View Single Post
Old 01-24-2003, 01:16 PM
Grey Grey is offline
Join Date: Sep 2002
Location: Ottawa, Canada
Posts: 6,430
For distances we used parallax initially. Stellar positions shift very slightly depending where the earth is in its orbit. From the angular shift we use some trig and we arrive at a distance. Then we discovered that certain stars had intrinsic luminosity that periodically varied. These Cepheid variable stars could then be used as a yardstick. You ID 1 star with a specific brightness at a specific distance, from there the next star with the same period but fainter is assumed to have the same surface brightness and is only dim because its further away. You can figure that distance based solely on how dim it is compared to your initial star. Now we use supernovas in a similar manner.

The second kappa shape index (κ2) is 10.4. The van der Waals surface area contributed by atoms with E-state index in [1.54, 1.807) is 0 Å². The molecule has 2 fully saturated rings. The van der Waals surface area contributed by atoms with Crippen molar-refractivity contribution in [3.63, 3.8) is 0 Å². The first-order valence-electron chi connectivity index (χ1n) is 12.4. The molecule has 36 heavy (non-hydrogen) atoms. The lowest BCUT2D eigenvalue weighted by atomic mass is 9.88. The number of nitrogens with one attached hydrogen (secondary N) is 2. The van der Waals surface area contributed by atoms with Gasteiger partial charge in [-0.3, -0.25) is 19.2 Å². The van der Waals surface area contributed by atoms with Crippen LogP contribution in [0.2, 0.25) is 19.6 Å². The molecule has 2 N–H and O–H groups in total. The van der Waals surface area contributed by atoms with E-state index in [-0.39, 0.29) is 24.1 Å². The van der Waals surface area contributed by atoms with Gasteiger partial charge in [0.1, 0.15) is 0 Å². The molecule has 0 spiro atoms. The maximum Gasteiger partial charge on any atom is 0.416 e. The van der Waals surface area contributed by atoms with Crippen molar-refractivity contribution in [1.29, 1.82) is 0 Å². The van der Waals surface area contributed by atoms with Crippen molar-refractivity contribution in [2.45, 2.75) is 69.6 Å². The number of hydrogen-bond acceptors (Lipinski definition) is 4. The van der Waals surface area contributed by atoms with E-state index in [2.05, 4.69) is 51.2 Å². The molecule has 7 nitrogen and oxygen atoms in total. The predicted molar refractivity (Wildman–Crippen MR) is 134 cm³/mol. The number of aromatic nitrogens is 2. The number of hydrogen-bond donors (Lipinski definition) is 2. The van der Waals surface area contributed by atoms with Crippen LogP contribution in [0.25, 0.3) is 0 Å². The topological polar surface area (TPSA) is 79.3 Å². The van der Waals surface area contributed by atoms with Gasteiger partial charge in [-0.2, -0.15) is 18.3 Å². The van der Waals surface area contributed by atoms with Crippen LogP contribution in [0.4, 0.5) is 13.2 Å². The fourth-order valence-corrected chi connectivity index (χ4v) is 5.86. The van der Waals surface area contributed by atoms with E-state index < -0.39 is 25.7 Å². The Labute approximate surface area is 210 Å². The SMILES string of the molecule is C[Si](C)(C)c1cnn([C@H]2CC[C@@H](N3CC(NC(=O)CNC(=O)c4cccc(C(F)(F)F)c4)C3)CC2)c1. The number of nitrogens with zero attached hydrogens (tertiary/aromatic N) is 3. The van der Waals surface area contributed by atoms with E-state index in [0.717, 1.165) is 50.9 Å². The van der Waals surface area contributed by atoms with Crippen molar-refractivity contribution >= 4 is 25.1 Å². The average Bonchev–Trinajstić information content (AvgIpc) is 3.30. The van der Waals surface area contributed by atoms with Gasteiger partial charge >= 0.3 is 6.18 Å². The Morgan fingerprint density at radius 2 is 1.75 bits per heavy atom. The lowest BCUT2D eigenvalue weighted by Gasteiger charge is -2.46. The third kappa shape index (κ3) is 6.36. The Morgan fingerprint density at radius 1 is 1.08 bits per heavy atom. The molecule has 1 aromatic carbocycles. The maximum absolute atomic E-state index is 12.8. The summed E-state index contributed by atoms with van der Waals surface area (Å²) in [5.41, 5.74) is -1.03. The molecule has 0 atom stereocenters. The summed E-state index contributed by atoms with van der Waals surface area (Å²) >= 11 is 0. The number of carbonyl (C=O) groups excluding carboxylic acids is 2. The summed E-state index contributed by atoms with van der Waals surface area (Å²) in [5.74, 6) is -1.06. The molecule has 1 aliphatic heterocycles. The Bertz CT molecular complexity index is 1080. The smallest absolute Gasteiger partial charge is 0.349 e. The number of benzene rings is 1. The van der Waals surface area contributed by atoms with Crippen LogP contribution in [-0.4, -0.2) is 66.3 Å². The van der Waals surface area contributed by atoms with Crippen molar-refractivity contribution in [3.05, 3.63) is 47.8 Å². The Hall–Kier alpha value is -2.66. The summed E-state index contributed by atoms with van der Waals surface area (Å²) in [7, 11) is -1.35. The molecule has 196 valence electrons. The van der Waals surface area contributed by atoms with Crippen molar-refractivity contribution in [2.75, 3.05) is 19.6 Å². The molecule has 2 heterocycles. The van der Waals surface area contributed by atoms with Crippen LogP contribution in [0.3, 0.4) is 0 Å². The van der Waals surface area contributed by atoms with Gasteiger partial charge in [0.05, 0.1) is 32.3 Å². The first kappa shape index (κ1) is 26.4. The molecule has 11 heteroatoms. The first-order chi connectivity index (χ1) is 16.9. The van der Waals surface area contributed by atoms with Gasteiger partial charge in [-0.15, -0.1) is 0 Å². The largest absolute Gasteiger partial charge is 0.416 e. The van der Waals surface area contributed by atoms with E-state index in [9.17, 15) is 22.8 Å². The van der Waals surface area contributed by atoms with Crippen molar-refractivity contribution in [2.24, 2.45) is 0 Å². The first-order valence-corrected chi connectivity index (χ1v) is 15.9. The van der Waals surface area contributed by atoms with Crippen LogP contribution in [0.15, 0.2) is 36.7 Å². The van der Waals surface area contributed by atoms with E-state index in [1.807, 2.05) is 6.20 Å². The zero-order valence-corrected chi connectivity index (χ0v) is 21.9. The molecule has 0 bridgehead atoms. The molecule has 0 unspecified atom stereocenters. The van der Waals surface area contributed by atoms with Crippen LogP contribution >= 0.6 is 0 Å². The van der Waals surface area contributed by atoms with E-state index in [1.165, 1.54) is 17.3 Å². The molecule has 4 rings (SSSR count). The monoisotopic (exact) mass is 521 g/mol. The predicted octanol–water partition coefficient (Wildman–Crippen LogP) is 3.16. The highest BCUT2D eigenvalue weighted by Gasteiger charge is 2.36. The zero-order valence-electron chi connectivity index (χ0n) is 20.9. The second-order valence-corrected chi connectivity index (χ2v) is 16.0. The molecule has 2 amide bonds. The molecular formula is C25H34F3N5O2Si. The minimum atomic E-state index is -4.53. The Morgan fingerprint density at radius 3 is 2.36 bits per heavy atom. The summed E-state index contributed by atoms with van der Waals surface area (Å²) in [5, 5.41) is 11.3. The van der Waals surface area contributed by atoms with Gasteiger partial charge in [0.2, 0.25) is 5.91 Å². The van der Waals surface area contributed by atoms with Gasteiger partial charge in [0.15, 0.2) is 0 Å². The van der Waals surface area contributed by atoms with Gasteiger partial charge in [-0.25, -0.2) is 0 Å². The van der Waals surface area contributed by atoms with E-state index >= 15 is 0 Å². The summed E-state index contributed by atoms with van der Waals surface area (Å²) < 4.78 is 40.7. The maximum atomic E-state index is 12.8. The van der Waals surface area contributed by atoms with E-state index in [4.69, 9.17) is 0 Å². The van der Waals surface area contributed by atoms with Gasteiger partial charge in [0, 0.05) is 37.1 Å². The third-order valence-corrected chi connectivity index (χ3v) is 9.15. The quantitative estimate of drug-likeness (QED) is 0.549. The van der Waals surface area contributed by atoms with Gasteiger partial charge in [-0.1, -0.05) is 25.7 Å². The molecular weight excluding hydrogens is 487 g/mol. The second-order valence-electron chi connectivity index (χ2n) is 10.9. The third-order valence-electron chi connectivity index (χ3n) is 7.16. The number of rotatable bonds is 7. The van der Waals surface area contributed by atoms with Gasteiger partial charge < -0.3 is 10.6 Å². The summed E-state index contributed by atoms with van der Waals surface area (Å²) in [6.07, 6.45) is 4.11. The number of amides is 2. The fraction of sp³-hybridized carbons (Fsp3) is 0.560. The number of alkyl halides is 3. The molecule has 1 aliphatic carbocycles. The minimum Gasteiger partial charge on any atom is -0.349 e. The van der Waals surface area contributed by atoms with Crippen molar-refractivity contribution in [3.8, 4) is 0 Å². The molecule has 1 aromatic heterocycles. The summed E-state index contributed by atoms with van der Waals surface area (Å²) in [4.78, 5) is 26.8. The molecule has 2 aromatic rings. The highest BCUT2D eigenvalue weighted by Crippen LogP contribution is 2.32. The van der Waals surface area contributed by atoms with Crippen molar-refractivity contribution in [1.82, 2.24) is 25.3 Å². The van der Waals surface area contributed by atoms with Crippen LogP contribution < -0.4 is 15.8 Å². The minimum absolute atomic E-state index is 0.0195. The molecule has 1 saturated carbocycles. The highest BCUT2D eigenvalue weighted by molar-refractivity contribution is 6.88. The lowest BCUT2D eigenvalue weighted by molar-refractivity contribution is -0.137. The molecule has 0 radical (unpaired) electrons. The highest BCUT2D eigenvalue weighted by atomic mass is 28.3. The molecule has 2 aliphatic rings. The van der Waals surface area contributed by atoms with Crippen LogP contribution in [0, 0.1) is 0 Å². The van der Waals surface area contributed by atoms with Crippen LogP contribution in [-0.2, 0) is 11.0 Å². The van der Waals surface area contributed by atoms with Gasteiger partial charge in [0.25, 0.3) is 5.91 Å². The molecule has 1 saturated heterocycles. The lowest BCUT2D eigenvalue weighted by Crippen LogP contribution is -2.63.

But as for understanding their make up, we work from the assumption that what we see on earth is applicable across the universe. If hydrogen, when heated, emits a specific spectrum here in the lab, then hydrogen 2 million light years away must emit the same spectrum. Now when you go and look, the spectrum is the same but shifted slightly to the red end of the spectrum. Why? Well turns about that cosmic expansion acts shifts light arriving at earth by a measure proportional to the distance it has traveled. And were back to how we estimate the initial distance.

Kind of rambling, sorry about that. Hope it helps.